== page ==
If indeed they did so there would be no reason for the Grace movment to exist as that distinction is the only significant reason they are a unified body, and without it GBC and most Grace churches would just end up being vaugely Baptist.

  5. Mike g/Mason, Mid-Acts Dispensationalism is a new one to me. Who has the authority to pick and choose which elements of the Great Commission can be waived?

  6. Mason/Yooper,
    I agree with you Yooper. I find their view of Scripture antithetical to history and reality. The church always saw it’s beginning at Pentacost. This idea that there are different plans for the Jews and for Gentiles today runs totally against the whole thurst of many of Paul’s letters which argue that the barrier between the two has been removed by the Gospel of Christ. (see Ephesians). But, in response to Mason, I never want to presume that a group of people are unwilling to change. I think we are to continue to make efforts to engage and sharpen people on their doctrine. Sometimes it takes time to be convinced and other times (like in the case of Paul) we have to be knocked on the ground by the Spirit in order for us to be broken of our stumborness. I am only a 26 year old single and I thought that maybe if I had some people who were more of their peers seek to reexamine these views that they might be more willing to honor their request to review these views which seem so out of sink with the overarching redemptive story of Scripture.

  7. Mike, I appresiate where you are coming from here, and I agree that is disengenous to assume people are unwilling to change.

    What I was trying to say is that while some individuals may change their position here, the Grace institution really can’t, anymore than the Reformed church can give up Calvinism or Catholics can give up Papal athority.

    The mid-Acts thing is their defining identity marker as a denomination/fellowship, so if they abandoned it and the related stance on baptism (neither of which I agree with by the way) then they would cease to exist as an organization. There are to many vested interests to take that step I think.

  8. Mason,
    Sadly, you’re probably right. I wish though that they would at least be open to some type of reassessment by some people who are their peers (like profs at Calvin or GRTS). It kind of sounds like they are Pharisees or Saducees when you speak of “vested interests.” Wasn’t that one of the reasons they totally missed Jesus, because he wasn’t about their interests??? I would still be iterested to see if some GRTS profs would be bold enough to consider confronting the Grace establishment; I truly believe they have the historical and theological footing in the area of baptism while I believe Grace does not.


  9. I’m not sure if I would go so far as to say that the resurrection of Christ itself “justifies” us. Paul specifically and the NT writers in general, in agreement with the “Scriptures” (the OT), link the resurrection with Christ’s ascension and enthronement as the King/Priest. In reading Acts 2, Paul’s writings and the book of Hebrews (especially chapters 9-10), it seems that it is Christ’s act of presenting the sacrifice (Himself!) before the Father in the heavenly “Holy of Holies” that “justifies” us–as the fulfillment of the typological role of the high priest under the law who once a year presented the sacrifice before God in the physical Holy of Holies as a type of “atonement”.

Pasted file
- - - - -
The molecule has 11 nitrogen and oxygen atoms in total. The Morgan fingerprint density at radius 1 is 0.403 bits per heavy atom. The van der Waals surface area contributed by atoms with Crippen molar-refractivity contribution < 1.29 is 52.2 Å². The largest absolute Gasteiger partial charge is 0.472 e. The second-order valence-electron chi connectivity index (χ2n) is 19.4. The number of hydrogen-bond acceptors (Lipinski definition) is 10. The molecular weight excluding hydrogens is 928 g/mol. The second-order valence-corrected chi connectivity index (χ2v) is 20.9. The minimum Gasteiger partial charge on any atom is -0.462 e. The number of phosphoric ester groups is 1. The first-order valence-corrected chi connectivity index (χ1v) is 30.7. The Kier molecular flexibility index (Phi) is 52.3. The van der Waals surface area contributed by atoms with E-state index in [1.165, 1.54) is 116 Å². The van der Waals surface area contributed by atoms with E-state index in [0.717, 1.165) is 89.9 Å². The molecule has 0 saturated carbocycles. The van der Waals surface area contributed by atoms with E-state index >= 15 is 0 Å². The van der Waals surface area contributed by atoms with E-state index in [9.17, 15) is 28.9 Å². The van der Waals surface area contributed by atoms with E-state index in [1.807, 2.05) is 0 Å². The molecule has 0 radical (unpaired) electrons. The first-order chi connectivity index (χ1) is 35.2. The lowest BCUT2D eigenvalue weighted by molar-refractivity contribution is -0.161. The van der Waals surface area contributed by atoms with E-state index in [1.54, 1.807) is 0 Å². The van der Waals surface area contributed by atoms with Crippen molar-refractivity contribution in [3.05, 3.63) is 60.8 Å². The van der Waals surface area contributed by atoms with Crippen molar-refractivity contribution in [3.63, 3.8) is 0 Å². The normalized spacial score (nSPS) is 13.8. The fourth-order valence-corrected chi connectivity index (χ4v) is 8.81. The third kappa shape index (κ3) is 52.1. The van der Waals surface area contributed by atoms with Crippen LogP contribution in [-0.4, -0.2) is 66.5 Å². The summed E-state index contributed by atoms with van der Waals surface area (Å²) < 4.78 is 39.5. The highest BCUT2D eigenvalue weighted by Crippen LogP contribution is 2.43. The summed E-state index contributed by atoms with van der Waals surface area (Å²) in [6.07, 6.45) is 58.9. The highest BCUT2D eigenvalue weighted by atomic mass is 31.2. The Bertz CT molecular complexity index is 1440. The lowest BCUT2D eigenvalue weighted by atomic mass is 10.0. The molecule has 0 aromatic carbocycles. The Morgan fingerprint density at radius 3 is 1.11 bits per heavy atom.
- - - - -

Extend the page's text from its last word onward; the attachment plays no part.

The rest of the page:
Christ’s resurrection really is meaningless without his ascension and enthronement where he as the royal King/Priest presents His sacrifice to the Father. As the OT type shows us, it is in this act of atonement (the presenting of the sacrifice) that our justification resides. I think the NT writers see the ascension and enthronement of Christ as the purpose of the resurrection and therefore are looking to this when they speak of the resurrection. We have life in Him and are justified before God not simply because Christ was raised from the dead, but because in His being raised from the dead, He ascended as our High Priest presenting Himself before the Father as the sacrifice and then took His seat on the throne of His “father” David as King of Kings.

    At least this is how I understand it. Any comments?


  10. What if we were to take Schaeffer’s view of a tri-part salvation and apply it to the resurrection?

    Before doing so, I must say that I completely agree that without the resurrection, we are not justified. This is the completion of justification. If He had remained dead, He would be a hero, but still dead and we would be dead in our sins.

    Thus, it seems that we find justification (have been saved) in the cross and the resurrection. We find our sanctification (being saved) in the life of Jesus and the power of the resurrection. We find our glorification (will be saved) in Christ’s resurrection and ascension.

    As for the Baptism issue, it seems that the above are all missed without believer’s baptism. Not that baptism saves us, but it certainly says quite a bit. If we take the Didache to be an authentic description of the early church, then we see an importance placed upon baptism. The person was to be placed in flowing water (to resemble the cleanliness we now experience) and dunked three times; once in the name of Father, once in the name of the Son, and once in the name of the Holy Spirit. If no water was available, they were to have three jars of water poured over them (so much for sprinkling!).

    It just seems that there’s quite a bit there in baptism. Not necessary for salvation, but needed to living a fulfilled life as a Christian.